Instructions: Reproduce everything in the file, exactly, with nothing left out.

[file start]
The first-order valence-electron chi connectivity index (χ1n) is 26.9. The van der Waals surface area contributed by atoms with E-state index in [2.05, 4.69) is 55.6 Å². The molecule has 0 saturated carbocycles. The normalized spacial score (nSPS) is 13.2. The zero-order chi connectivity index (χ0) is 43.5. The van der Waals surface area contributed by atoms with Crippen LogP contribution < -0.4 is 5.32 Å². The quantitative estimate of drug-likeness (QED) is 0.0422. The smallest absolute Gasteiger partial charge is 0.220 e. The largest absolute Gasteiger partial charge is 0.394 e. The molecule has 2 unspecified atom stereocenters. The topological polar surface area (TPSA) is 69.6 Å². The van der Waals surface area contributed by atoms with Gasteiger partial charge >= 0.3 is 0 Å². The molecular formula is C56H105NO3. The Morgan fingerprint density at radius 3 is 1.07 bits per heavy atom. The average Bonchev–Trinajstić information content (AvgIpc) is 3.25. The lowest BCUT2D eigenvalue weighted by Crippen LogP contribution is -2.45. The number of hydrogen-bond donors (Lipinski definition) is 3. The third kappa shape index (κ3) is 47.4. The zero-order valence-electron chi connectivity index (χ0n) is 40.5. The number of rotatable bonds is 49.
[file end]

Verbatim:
The first-order valence-electron chi connectivity index (χ1n) is 26.9. The van der Waals surface area contributed by atoms with E-state index in [2.05, 4.69) is 55.6 Å². The molecule has 0 saturated carbocycles. The normalized spacial score (nSPS) is 13.2. The zero-order chi connectivity index (χ0) is 43.5. The van der Waals surface area contributed by atoms with Crippen LogP contribution < -0.4 is 5.32 Å². The quantitative estimate of drug-likeness (QED) is 0.0422. The smallest absolute Gasteiger partial charge is 0.220 e. The largest absolute Gasteiger partial charge is 0.394 e. The molecule has 2 unspecified atom stereocenters. The topological polar surface area (TPSA) is 69.6 Å². The van der Waals surface area contributed by atoms with Gasteiger partial charge >= 0.3 is 0 Å². The molecular formula is C56H105NO3. The Morgan fingerprint density at radius 3 is 1.07 bits per heavy atom. The average Bonchev–Trinajstić information content (AvgIpc) is 3.25. The lowest BCUT2D eigenvalue weighted by Crippen LogP contribution is -2.45. The number of hydrogen-bond donors (Lipinski definition) is 3. The third kappa shape index (κ3) is 47.4. The zero-order valence-electron chi connectivity index (χ0n) is 40.5. The number of rotatable bonds is 49.